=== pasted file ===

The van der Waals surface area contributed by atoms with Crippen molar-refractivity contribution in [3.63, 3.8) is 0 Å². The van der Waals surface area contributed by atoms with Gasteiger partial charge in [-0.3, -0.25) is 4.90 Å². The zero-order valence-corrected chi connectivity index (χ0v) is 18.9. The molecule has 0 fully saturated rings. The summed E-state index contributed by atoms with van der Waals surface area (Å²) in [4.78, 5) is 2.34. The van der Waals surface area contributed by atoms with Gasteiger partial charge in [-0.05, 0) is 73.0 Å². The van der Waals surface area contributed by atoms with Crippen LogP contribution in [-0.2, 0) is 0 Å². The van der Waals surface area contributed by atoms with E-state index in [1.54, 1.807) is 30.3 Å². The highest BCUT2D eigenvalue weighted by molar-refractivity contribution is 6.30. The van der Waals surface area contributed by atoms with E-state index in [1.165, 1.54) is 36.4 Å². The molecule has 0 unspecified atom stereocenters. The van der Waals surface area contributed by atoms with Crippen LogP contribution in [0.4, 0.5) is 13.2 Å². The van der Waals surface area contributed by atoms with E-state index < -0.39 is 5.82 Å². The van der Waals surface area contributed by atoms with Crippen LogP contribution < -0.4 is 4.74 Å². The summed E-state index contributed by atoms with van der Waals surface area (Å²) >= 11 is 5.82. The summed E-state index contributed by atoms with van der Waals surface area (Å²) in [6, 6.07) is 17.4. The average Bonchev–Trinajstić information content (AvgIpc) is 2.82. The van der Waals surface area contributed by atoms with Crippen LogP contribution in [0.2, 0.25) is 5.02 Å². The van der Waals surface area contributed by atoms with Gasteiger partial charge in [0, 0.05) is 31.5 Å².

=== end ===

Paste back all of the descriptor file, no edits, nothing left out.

The van der Waals surface area contributed by atoms with Crippen molar-refractivity contribution in [3.63, 3.8) is 0 Å². The van der Waals surface area contributed by atoms with Gasteiger partial charge in [-0.3, -0.25) is 4.90 Å². The zero-order valence-corrected chi connectivity index (χ0v) is 18.9. The molecule has 0 fully saturated rings. The summed E-state index contributed by atoms with van der Waals surface area (Å²) in [4.78, 5) is 2.34. The van der Waals surface area contributed by atoms with Gasteiger partial charge in [-0.05, 0) is 73.0 Å². The van der Waals surface area contributed by atoms with Crippen LogP contribution in [-0.2, 0) is 0 Å². The van der Waals surface area contributed by atoms with E-state index in [1.54, 1.807) is 30.3 Å². The highest BCUT2D eigenvalue weighted by molar-refractivity contribution is 6.30. The van der Waals surface area contributed by atoms with E-state index in [1.165, 1.54) is 36.4 Å². The molecule has 0 unspecified atom stereocenters. The van der Waals surface area contributed by atoms with Crippen LogP contribution in [0.4, 0.5) is 13.2 Å². The van der Waals surface area contributed by atoms with E-state index < -0.39 is 5.82 Å². The van der Waals surface area contributed by atoms with Crippen LogP contribution < -0.4 is 4.74 Å². The summed E-state index contributed by atoms with van der Waals surface area (Å²) >= 11 is 5.82. The summed E-state index contributed by atoms with van der Waals surface area (Å²) in [6, 6.07) is 17.4. The average Bonchev–Trinajstić information content (AvgIpc) is 2.82. The van der Waals surface area contributed by atoms with Crippen LogP contribution in [0.2, 0.25) is 5.02 Å². The van der Waals surface area contributed by atoms with Gasteiger partial charge in [0, 0.05) is 31.5 Å².